def do_pass(data, token_to_id, tag_to_id, expressions, train):
    model, optimizer = expressions


    # Loop over batches
    loss = 0
    match = 0
    total = 0
    for start in range(0, len(data), BATCH_SIZE):
def do_pass(data, token_to_id, tag_to_id, expressions, train, lr=0.0):
    e_auto_output, e_gold_output, e_input, e_keep_prob, e_lengths, e_loss, \
            e_train, e_mask, e_learning_rate, session = expressions

    # Loop over batches
    loss = 0
    match = 0
    total = 0
    for start in range(0, len(data), BATCH_SIZE):
Form the batch and order it based on length (important for efficient processing in PyTorch).

        batch = data[start : start + BATCH_SIZE]
        batch.sort(key = lambda x: -len(x[0]))
        batch = data[start : start + BATCH_SIZE]
        batch.sort(key = lambda x: -len(x[0]))
        batch = data[start : start + BATCH_SIZE]
        batch.sort(key = lambda x: -len(x[0]))
Log partial results so we can conveniently check progress.

        if start % 4000 == 0 and start > 0:
            print(loss, match / total)
            sys.stdout.flush()

        if start % 4000 == 0 and start > 0:
            print(loss, match / total)
            sys.stdout.flush()

        if start % 4000 == 0 and start > 0:
            print(loss, match / total)
            sys.stdout.flush()

Start a new computation graph for this batch.

        # Process batch
        dy.renew_cg()
  
For each example, we will construct an expression that gives the loss.

        loss_expressions = []
        predicted = []
  
  
        # Prepare inputs
 
Prepare input arrays, using .long() to cast the type from Tensor to LongTensor.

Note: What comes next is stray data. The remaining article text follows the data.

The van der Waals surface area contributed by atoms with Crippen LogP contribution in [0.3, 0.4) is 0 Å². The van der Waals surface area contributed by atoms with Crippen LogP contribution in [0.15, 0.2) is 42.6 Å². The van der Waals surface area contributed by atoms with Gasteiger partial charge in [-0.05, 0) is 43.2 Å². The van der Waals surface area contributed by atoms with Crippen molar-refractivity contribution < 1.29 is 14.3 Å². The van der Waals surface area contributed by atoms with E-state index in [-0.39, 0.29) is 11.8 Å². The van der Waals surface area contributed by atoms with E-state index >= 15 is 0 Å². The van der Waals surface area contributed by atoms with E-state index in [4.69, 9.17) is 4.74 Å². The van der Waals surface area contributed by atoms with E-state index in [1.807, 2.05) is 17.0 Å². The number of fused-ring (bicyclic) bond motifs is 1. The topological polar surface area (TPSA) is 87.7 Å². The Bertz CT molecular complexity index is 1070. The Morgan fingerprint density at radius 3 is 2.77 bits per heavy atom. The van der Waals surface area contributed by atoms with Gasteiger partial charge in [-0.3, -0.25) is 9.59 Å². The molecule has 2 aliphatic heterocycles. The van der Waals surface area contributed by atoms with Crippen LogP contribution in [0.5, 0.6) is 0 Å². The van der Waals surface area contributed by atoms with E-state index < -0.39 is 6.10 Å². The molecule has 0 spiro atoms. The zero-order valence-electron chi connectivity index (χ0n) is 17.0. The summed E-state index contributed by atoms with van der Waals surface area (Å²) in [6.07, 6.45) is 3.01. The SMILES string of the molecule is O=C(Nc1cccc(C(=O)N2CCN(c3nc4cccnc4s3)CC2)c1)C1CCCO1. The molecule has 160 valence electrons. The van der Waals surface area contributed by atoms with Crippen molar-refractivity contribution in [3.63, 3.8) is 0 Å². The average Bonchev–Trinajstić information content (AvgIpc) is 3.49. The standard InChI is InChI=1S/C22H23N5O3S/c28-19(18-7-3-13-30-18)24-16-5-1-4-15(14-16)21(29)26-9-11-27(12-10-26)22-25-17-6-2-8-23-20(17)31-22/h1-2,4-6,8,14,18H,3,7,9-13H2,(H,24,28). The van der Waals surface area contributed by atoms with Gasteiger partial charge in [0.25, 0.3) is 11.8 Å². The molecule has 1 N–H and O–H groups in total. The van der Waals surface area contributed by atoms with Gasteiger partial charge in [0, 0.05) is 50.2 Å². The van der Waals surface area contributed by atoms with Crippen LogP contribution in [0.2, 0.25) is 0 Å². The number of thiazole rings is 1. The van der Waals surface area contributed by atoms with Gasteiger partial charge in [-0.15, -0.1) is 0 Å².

cur_batch_size = len(batch)
        max_length = len(batch[0][0])
        lengths = [len(v[0]) for v in batch]
        input_array = torch.zeros((cur_batch_size, max_length)).long()
        output_array = torch.zeros((cur_batch_size, max_length)).long()
 
   
        # Add empty sentences to fill the batch
We add empty sentences because Tensorflow requires every batch to be the same size.

  
        batch += [([], []) for _ in range(BATCH_SIZE - len(batch))]
        # Prepare inputs
We do this here for convenience and to have greater alignment between implementations, but in practise it would be best to do this once in pre-processing.

  
        max_length = len(batch[0][0])
        input_array = np.zeros([len(batch), max_length])
        output_array = np.zeros([len(batch), max_length])
        lengths = np.array([len(v[0]) for v in batch])
        mask = np.zeros([len(batch), max_length])
Convert tokens and tags from strings to numbers using the indices.

        for n, (tokens, tags) in enumerate(batch):
            token_ids = [token_to_id.get(simplify_token(t), 0) for t in tokens]
            tag_ids = [tag_to_id[t] for t in tags]

        for n, (tokens, tags) in enumerate(batch):
            token_ids = [token_to_id.get(simplify_token(t), 0) for t in tokens]
            tag_ids = [tag_to_id[t] for t in tags]

        for n, (tokens, tags) in enumerate(batch):
            token_ids = [token_to_id.get(simplify_token(t), 0) for t in tokens]
            tag_ids = [tag_to_id[t] for t in tags]

Now we define the computation to be performed with the model. Note that they are not applied yet, we are simply building the computation graph.

            # Look up word embeddings
            wembs = [dy.lookup(pEmbedding, w) for w in token_ids]
            # Apply dropout
            if train:
                wembs = [dy.dropout(w, 1.0 - KEEP_PROB) for w in wembs]
            # Feed words into the LSTM
  
Create an expression for two LSTMs and feed in the embeddings (reversed in one case).
We pull out the output vector from the cell state at each step.

            f_init = f_lstm.initial_state()
            f_lstm_output = [x.output() for x in f_init.add_inputs(wembs)]
            rev_embs = reversed(wembs)
            b_init = b_lstm.initial_state()
            b_lstm_output = [x.output() for x in b_init.add_inputs(rev_embs)]

            # For each output, calculate the output and loss
            pred_tags = []
            for f, b, t in zip(f_lstm_output, reversed(b_lstm_output), tag_ids):
                # Combine the outputs
                combined = dy.concatenate([f,b])
                # Apply dropout
                if train:
                    combined = dy.dropout(combined, 1.0 - KEEP_PROB)
                # Matrix multiply to get scores for each tag